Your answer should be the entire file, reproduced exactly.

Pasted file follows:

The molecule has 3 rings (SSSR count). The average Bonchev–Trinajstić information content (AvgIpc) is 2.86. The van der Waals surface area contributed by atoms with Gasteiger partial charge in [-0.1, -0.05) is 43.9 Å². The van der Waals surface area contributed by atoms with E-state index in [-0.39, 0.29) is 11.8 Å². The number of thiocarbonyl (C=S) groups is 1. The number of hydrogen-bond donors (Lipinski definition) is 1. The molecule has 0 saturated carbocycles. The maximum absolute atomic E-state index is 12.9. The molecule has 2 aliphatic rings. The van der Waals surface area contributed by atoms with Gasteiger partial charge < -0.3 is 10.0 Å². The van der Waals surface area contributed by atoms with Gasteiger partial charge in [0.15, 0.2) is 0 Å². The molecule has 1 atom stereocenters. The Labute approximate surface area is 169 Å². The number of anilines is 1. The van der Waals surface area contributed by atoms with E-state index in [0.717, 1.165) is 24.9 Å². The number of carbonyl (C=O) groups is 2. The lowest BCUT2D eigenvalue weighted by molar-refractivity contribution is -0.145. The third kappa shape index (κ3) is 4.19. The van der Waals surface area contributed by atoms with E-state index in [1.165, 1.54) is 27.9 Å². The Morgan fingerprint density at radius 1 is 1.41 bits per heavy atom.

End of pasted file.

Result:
The molecule has 3 rings (SSSR count). The average Bonchev–Trinajstić information content (AvgIpc) is 2.86. The van der Waals surface area contributed by atoms with Gasteiger partial charge in [-0.1, -0.05) is 43.9 Å². The van der Waals surface area contributed by atoms with E-state index in [-0.39, 0.29) is 11.8 Å². The number of thiocarbonyl (C=S) groups is 1. The number of hydrogen-bond donors (Lipinski definition) is 1. The molecule has 0 saturated carbocycles. The maximum absolute atomic E-state index is 12.9. The molecule has 2 aliphatic rings. The van der Waals surface area contributed by atoms with Gasteiger partial charge < -0.3 is 10.0 Å². The van der Waals surface area contributed by atoms with Gasteiger partial charge in [0.15, 0.2) is 0 Å². The molecule has 1 atom stereocenters. The Labute approximate surface area is 169 Å². The number of anilines is 1. The van der Waals surface area contributed by atoms with E-state index in [0.717, 1.165) is 24.9 Å². The number of carbonyl (C=O) groups is 2. The lowest BCUT2D eigenvalue weighted by molar-refractivity contribution is -0.145. The third kappa shape index (κ3) is 4.19. The van der Waals surface area contributed by atoms with E-state index in [1.165, 1.54) is 27.9 Å². The Morgan fingerprint density at radius 1 is 1.41 bits per heavy atom.